Writing about Bethlehem’s Milk Grotto, where Mary is said to have nursed Jesus as they fled to Egypt, sounded like a nice Christmas feature story.
The grounds had been renovated, the grotto was small and intimate and there were signs of centuries of faithful devotion by women unable to have children scratching away at the cave walls to take home some of the miraculous “milk powder.” They, like many women today, believed this powder combined with faithful prayer would bless them with a baby.
I like writing these types of feel-good stories, since often the news coming out of this region is mainly of bloodshed and an increasing struggle.
What I had not been prepared for was how this article would personally touch so many Catholic News Service readers. My editors in Washington received a slew of inquiries about how to obtain the milk powder, asking why no contact details had been posted.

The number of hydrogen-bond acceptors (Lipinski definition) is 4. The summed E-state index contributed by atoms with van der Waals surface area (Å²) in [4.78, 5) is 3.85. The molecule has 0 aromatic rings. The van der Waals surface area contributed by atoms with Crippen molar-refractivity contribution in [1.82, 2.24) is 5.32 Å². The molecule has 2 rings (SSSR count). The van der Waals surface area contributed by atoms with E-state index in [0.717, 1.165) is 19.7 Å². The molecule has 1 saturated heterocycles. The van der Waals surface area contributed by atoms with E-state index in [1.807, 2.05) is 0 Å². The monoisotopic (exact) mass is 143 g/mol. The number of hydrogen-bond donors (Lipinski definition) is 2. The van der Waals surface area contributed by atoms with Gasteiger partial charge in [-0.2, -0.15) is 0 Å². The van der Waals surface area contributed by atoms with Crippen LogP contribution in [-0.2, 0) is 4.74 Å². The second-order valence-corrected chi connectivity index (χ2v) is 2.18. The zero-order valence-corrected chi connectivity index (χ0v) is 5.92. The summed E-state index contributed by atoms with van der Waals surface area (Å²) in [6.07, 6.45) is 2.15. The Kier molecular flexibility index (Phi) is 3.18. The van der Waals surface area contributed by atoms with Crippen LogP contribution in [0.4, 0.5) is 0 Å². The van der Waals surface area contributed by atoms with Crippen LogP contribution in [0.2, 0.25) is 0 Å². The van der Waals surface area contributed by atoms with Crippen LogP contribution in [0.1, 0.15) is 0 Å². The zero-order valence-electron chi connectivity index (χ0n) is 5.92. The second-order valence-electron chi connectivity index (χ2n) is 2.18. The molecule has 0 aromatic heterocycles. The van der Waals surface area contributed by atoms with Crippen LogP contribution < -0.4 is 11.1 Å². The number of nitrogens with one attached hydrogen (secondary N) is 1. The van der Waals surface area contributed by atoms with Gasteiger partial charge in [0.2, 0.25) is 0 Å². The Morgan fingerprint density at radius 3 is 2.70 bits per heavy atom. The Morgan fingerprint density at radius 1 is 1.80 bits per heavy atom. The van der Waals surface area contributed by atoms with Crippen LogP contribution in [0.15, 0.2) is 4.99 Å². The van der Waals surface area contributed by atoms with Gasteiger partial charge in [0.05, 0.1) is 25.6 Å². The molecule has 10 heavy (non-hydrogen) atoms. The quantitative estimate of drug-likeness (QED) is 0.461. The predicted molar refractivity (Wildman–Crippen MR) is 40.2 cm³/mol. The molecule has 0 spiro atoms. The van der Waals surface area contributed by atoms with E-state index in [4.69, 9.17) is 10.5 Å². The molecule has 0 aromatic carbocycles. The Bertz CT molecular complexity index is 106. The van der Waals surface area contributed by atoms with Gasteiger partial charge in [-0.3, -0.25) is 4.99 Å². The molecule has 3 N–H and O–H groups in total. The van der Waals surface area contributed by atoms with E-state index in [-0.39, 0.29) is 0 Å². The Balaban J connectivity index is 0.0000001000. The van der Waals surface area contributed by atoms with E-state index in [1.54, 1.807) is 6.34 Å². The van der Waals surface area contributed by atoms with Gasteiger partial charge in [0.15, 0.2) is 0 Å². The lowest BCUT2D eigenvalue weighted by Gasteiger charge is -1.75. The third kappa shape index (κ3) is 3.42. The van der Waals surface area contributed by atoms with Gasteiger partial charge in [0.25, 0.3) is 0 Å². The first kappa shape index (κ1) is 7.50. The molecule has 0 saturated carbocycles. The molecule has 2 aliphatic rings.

The answer is simple: The milk powder can be obtained only in person. Franciscan Brother Lawrence, who oversees the shrine for the Franciscan Custody of the Holy Land, realized early on that if the milk powder were to be available through mail order or via the Internet, he would be inundated with requests impossible to fill.
I knew that for most of the women who contacted CNS, coming to Bethlehem was out of the question. But many women with strong faith believed in the power of the milk powder combined with the intercession of Mary.
Brother Lawrence was not surprised to see me again about a month ago when I came to buy packets of the powder for the women.
Just this morning one of the women e-mailed me to let me know she had received the packet I sent her. All of the women’s gratitude upon receiving the powder was quite overwhelming for me. I had never imagined the impact the article would have, or the role I could play in boosting these women’s hopes.
PHOTO: Local resident Hilda Berkley prays near a painting of Mary breast-feeding the infant Jesus at the Milk Grotto chapel in Bethlehem, West Bank, Dec. 5. (CNS/Debbie Hill)
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